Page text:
The question of whether Mr Johnson and the Brexiters can, in any way, claim to be “liberal” is of more than academic interest. As Mr Lukyanov’s reaction suggested, it has international significance. The Brexit vote in 2016 saw liberal internationalism — championed by the EU and the Obama administration — take a double blow: first, the Brexit vote, followed shortly afterwards by the election of Donald Trump as US president.

The nationalist tide is flowing just as strongly outside the west. President Xi Jinping’s promise of a “great rejuvenation” of the Chinese people is his version of Mr Trump’s pledge to “Make America Great Again”. In Russia, Vladimir Putin’s presidential rhetoric is all about making Russia great again; it is the same in India, where Prime Minister Narendra Modi promises cultural and national revival.

The new nationalists sometimes describe their enemy as “globalism”. The “globalists”, they complain, are a self-interested international elite, intent on erasing borders and national cultures. Many liberals (me included) reject the label “globalist” as meaningless and sinister, since it often gives way to conspiracy theories about George Soros or the Trilateral Commission.

On the other hand, plenty of liberals would agree that nationalism is their foe. The nationalists’ stress on the interests of a dominant ethnic or religious group often comes at the expense of the individual and minority rights that are dear to traditional liberals. The latest example of this trend has come in India, where Mr Modi’s government has just passed a law on refugee rights that discriminates against Muslims in favour of non-Muslims. The furore caused by the law has now provoked riots in Delhi and elsewhere.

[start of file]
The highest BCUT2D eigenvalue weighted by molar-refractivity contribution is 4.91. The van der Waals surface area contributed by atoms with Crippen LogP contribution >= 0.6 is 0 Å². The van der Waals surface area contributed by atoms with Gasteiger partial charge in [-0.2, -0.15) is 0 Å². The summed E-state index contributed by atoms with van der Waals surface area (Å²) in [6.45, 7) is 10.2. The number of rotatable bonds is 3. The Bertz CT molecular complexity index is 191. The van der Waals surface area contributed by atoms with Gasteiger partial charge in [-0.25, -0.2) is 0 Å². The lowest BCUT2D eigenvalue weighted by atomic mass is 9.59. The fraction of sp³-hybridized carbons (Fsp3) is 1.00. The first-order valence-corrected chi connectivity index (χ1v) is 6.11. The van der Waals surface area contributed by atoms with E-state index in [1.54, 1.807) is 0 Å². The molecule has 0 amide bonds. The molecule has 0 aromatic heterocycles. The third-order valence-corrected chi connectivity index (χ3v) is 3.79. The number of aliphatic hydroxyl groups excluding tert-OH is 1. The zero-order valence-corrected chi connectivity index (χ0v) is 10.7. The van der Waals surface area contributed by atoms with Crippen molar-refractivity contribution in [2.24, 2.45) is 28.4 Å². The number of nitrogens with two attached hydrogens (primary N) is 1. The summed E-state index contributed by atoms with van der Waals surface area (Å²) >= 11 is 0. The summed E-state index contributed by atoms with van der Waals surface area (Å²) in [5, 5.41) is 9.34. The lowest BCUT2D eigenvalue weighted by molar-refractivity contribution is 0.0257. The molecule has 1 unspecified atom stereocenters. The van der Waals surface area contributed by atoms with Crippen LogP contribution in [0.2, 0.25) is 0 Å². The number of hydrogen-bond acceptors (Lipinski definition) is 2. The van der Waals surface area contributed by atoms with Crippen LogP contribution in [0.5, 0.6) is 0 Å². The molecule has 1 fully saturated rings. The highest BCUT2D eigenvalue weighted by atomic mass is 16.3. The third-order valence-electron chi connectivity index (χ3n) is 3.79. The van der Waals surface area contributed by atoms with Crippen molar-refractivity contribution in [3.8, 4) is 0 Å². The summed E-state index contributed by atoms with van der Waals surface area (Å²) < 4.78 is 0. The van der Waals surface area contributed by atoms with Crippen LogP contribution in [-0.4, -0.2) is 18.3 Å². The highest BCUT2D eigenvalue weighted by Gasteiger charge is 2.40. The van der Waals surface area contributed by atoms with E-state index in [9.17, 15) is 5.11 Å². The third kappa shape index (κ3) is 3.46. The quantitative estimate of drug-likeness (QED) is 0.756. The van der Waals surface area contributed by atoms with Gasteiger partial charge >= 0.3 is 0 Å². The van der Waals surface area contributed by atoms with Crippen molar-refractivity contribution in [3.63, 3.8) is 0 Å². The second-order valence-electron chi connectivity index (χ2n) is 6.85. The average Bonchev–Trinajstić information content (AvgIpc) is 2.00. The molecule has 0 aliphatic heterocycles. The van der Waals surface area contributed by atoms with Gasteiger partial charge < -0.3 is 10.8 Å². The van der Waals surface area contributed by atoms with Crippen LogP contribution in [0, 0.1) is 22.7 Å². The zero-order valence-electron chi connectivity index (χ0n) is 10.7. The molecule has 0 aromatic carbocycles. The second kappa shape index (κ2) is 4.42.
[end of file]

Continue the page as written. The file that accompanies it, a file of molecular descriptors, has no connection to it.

India is not the only democracy that is seeking to prioritise the rights of one group of citizens over another. In Israel, the last Netanyahu government passed a “nation-state” law, formally defining Israel as a Jewish state. This was criticised, at home and overseas, for relegating Israeli Arabs to second-class citizenship.

In Hungary, Viktor Orban, the prime minister, has championed the rights of ethnic Hungarians, built walls to keep out refugees and proclaimed that the “era of liberal democracy is over”. Mr Orban, in turn, is hailed as a hero by Steve Bannon, Mr Trump’s erstwhile chief strategist.

Viewed from today’s perspective, it seems clear that liberalism and nationalism are enemies.

But that was not always the case. As recently as 1989, liberalism and nationalism were allies in causing the collapse of the Soviet empire. In countries such as Poland and Hungary the demand for national self-determination was closely linked to demands for liberal freedoms.

Thirty years later, some of the new nationalist governments in central Europe now see liberalism as the enemy of national self-determination. That is partly because liberal internationalism has attempted to embed some of its central ideas into international laws and conventions — for example the rights of refugees, the independence of the courts or the freedom to trade and invest.

For conservative nationalists like Mr Orban or Jaroslaw Kaczynski, the leader of Poland’s governing Law and Justice party, this institutionalisation of liberalism is unacceptable because it constrains the ability of national governments to make radical changes. As Ivan Krastev and Stephen Holmes explain in a recent book, The Light That Failed, the central European nationalists reject liberal democracy because it “offers provisional victories only. It denies the electoral winners the chance for a full and final victory.”